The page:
Badrinarayan Vishnu Temple in the Garhwal Himalayas

There were a very few pilgrims in the temple and hence there was no jostling and pushing, everyone, including us, was taking the darshan (blessings) peacefully and to their heart’s content. Though photography is prohibited inside the temple, you can picture the scarcity of the crowds from the fact that the priest personally identified the numerous idols alongside the main idol for us. At the entry of the sanctum is the gaddi of Adi Shankaracharya, the seat where He meditated. The images of Kuber - the God of wealth, Ganesh, Lord Vishu’s vehicle Garud, His two wives – Sridevi and Bhoodevi as well as the sages Nar, Narayan, bhakta Narada are all seated around the main deity. The priest also informed us that this is one of a kind idol as this is the only idol of Lord Vishnu in this yogic pose.

After spending some time in the mandap, we moved towards the circumambulation of the temple which is also one of the distinctive features of the temple. The entire circular route has smaller shrines of Gods and Goddess, each dedicated to a devotee of the Lord and facing the Lord directly in such a way as if ensuring that Their Master doesn’t vanish away from their eyes even for one moment! Lord Vishu’s consort Goddess Laxmi has a shrine just next to the main temple. Besides this, there are other shrines of dakshinmukhi Hanuman, Narsimha, Nar-Narayan, Ghanta Karna (known as the lokpal or the guardian deity of the region) and an Ashta bhuja (eight armed) Ganesha surrounding the main temple.

After the circumambulation, we took the evening Arti (prayer) coupon to attend the prayers of the Diwali night…and I waited eagerly for the dusk to fall…

Tired and exhausted we returned to our hotel rooms for a brief rest before we ventured out again to explore the other places in and around Badrinath…

Puja Schedule, Temple Timings, Festivals and other Related information:

The prayer ceremonies commence in the morning from 6.30 am and go on till dusk. Among these, the Nirmalya darshan, the first puja ceremony is considered to be the most auspicious of all.

Temple Timings: 4 am - 12 noon, 3 pm - 9 pm

Visiting Season:
The Temple doors are closed down around October (dates are fixed on Basant Panchami (Feb)) at the advent of winters and are opened again for worship at around Mid April (dates are decided on Vijayadashmi (mid-Oct)). Thus the temple is shut down for 6 months every year during which prayers to the BadriVishal continue at the Narsimha temple in Joshimath. Before closing the temple doors, the priests light a lamp before the idol in the sanctum. It is said that during this period of 6 months, bhakta Narad who had attained salvation here, continues with the prayer services. This belief is further strengthened based on the fact that when the temple is again reopened after six months in spring, the lamp is still seen to be flickering!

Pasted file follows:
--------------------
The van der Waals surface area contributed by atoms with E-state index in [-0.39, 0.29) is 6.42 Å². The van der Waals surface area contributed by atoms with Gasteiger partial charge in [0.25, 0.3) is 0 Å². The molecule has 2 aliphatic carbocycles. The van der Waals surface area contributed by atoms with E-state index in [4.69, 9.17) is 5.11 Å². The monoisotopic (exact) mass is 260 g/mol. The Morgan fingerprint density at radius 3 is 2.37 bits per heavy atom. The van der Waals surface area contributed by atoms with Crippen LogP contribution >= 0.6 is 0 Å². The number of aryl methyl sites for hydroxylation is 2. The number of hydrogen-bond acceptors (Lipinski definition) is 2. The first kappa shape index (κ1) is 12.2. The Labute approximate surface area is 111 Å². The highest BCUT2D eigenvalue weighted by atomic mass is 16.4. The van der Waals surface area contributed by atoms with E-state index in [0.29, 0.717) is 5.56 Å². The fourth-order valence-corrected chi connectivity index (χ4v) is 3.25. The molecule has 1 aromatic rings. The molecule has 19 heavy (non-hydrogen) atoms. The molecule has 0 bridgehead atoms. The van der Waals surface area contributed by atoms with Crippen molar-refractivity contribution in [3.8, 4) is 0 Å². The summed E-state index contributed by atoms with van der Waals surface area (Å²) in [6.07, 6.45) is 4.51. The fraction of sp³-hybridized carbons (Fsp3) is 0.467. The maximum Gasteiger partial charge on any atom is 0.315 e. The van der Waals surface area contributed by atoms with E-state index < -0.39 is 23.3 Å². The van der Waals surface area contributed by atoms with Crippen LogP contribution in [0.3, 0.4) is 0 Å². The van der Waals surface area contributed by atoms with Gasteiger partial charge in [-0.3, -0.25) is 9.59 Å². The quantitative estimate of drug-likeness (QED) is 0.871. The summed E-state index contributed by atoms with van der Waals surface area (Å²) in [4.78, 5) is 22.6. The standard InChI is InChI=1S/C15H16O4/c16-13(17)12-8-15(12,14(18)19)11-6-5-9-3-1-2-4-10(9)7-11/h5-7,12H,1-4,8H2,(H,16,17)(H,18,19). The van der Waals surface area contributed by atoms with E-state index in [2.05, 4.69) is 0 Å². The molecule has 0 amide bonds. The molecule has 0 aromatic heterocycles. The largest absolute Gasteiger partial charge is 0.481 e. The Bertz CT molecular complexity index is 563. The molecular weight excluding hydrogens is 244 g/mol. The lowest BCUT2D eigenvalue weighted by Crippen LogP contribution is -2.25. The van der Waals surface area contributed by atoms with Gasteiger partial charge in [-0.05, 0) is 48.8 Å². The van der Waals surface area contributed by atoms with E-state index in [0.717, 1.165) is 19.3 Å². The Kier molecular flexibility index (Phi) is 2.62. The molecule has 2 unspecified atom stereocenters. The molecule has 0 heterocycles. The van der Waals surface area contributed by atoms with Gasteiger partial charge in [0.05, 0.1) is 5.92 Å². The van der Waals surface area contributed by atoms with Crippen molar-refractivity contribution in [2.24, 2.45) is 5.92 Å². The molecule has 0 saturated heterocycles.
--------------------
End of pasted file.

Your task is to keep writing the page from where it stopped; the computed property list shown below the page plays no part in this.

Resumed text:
Badrinath is one among the 108 divya desams (holy shrines for Vaishnavites) of Lord Vishnu. The temple is the holiest of the four dhams (sites) of Hindus, in Garhwal ranges, and draws pilgrims from all over India. It is the most visited of the char dhams, when doing the entire circuit, it comes last in the course but many do it standalone too.

Badrinath temple is also known as Vishal Badri. It is the largest and the most popular of the pilgrimages among the five badris or the Panch Badris namely Badri Vishal or the Badrinath Temple (described above), Yogadhyan Badri, Bhavishya Badri, Vridha Badri and Adi Badri.

Coupons for any special pujas are available in the temple premises itself. Photography is strictly prohibited inside the temple.

Festivals: The Mata Murti ka Mela is celebrated on Bavan Dwadashi (Sep-Oct), when the statue of Uddhavji is taken to the Mata Murti temple, 3 km away, and brought back on the same day. Krishna Janmashtami (Jul-Aug) and Badri-Kedar Utsav (Jun-Jul) are other notable occasions.

Previous posts from this trip -

Monday, June 20, 2011

Other Places in Badrinath (Part II) - Tapt Kund, Panch Shilas and other Temples

Day 4 : Badrinath - Alaknanda River and Brahma Kapal Ghat - TAPT KUND AND THE PANCH SHILAS - Badrinath Temple - Exploring the Mana Village (Here and There) - Mana Village (Places to visit)  - Diwali celebrations in the Badrinath Temple

Tapt Kund (tank) or Agni Teerth